By: Jenni Walker
“Yet who knows whether you have come to the kingdom for such a time as this?” (Esther 4:14)
“I did not get on the bus to get arrested; I got on the bus to go home…Since I have always been a strong believer in God, I knew that He was with me, and only He could get me through the next step.” (Rosa Parks)
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“God is always at work around us. He invites us to join Him where He wants to involve us…He is actively and intimately involved in both the affairs of this world and the details of your life.” (Henry Blackaby)
These words powerfully describe a biblical pattern demonstrated all throughout the Bible. Today, we are going to look in particular at the book of Esther in the Old Testament. Queen Esther and her fellow Jewish people were living in exile in the kingdom of Xerxes. Not by accident, she was chosen as his queen. She and her adopted father (a kinship relative) Mordecai were thrust into the middle of God’s activity to save His people from slaughter at the hands of Haman, one of the king’s most honored royal officials. Esther 2:5-7a & 10 gives us the following insights:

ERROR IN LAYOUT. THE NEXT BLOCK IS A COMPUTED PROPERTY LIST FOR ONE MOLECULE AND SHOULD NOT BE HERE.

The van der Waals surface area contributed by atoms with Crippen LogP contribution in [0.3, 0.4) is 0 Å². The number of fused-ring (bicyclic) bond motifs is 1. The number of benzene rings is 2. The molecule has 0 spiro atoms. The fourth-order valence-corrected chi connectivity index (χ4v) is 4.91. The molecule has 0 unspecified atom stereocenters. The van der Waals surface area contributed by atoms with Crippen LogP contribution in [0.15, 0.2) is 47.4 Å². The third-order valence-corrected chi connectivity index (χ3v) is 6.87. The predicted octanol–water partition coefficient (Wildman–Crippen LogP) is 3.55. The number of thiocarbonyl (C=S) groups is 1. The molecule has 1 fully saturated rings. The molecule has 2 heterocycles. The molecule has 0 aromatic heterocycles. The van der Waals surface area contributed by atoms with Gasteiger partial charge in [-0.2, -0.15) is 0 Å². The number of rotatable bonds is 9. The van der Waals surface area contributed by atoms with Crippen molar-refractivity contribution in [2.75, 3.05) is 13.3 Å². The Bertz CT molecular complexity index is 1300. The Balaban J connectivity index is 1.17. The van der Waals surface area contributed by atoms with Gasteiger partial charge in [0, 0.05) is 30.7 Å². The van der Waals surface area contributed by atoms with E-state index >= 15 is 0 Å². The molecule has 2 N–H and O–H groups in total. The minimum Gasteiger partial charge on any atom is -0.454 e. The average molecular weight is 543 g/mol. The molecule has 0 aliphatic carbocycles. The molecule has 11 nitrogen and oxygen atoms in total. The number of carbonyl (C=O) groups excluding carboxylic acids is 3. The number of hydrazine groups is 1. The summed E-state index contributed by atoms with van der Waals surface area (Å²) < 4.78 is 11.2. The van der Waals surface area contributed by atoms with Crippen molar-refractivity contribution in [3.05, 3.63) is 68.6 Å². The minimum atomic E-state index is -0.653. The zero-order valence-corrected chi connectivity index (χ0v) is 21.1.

“Now there was in the Citadel of Susa a Jew of the tribe of Benjamin named Mordecai, son of Jair, the son of Shimei, the son of Kish, who had been carried into exile from Jerusalem by Nebuchadnezzar king of Babylon, among those taken captive with Jehoiachin king of Judah. Mordecai had a cousin named Hadassah, whom he had brought up because she had neither father nor mother. This young woman…was also known as Esther…Esther had not revealed her nationality and family background, because Mordecai had forbidden her to do so.”
The situation for Esther could have changed quickly had she expressed to the king that she was a Jew. Yet, things were about to get even worse for her people when, just one chapter later in Esther 3:5-6, we are told that “when Haman saw that Mordecai would not kneel down or pay him honor, he was enraged. Yet having learned who Mordecai’s people were, he scorned the idea of killing only Mordecai. Instead, Haman looked for a way to destroy all Mordecai’s people, the Jews, throughout the whole kingdom of Xerxes.”
God was already working in the midst of the Jewish exile in Xerxes’ kingdom. Mordecai walked in obedience to the Lord no matter what the personal cost may have been to himself. But then Haman upped the ante: He would not only destroy Mordecai but also his people.